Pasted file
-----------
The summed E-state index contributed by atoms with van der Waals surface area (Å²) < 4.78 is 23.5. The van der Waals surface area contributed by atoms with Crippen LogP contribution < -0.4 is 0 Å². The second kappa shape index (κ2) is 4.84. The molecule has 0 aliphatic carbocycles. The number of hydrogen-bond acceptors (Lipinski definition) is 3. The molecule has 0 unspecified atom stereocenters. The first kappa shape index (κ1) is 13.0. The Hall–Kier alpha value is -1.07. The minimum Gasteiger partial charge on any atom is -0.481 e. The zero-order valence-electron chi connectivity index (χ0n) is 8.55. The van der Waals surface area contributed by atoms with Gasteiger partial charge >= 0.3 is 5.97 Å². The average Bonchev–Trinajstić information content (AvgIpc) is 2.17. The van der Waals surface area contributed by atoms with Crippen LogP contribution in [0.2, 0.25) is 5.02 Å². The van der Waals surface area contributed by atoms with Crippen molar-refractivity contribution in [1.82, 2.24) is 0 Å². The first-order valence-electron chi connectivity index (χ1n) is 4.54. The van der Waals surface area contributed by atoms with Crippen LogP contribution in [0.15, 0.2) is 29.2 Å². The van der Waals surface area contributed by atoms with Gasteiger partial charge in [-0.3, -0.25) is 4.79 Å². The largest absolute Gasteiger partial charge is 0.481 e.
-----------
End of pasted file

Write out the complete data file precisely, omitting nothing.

The summed E-state index contributed by atoms with van der Waals surface area (Å²) < 4.78 is 23.5. The van der Waals surface area contributed by atoms with Crippen LogP contribution < -0.4 is 0 Å². The second kappa shape index (κ2) is 4.84. The molecule has 0 aliphatic carbocycles. The number of hydrogen-bond acceptors (Lipinski definition) is 3. The molecule has 0 unspecified atom stereocenters. The first kappa shape index (κ1) is 13.0. The Hall–Kier alpha value is -1.07. The minimum Gasteiger partial charge on any atom is -0.481 e. The zero-order valence-electron chi connectivity index (χ0n) is 8.55. The van der Waals surface area contributed by atoms with Gasteiger partial charge >= 0.3 is 5.97 Å². The average Bonchev–Trinajstić information content (AvgIpc) is 2.17. The van der Waals surface area contributed by atoms with Crippen LogP contribution in [0.2, 0.25) is 5.02 Å². The van der Waals surface area contributed by atoms with Crippen molar-refractivity contribution in [1.82, 2.24) is 0 Å². The first-order valence-electron chi connectivity index (χ1n) is 4.54. The van der Waals surface area contributed by atoms with Crippen LogP contribution in [0.15, 0.2) is 29.2 Å². The van der Waals surface area contributed by atoms with Gasteiger partial charge in [-0.3, -0.25) is 4.79 Å². The largest absolute Gasteiger partial charge is 0.481 e.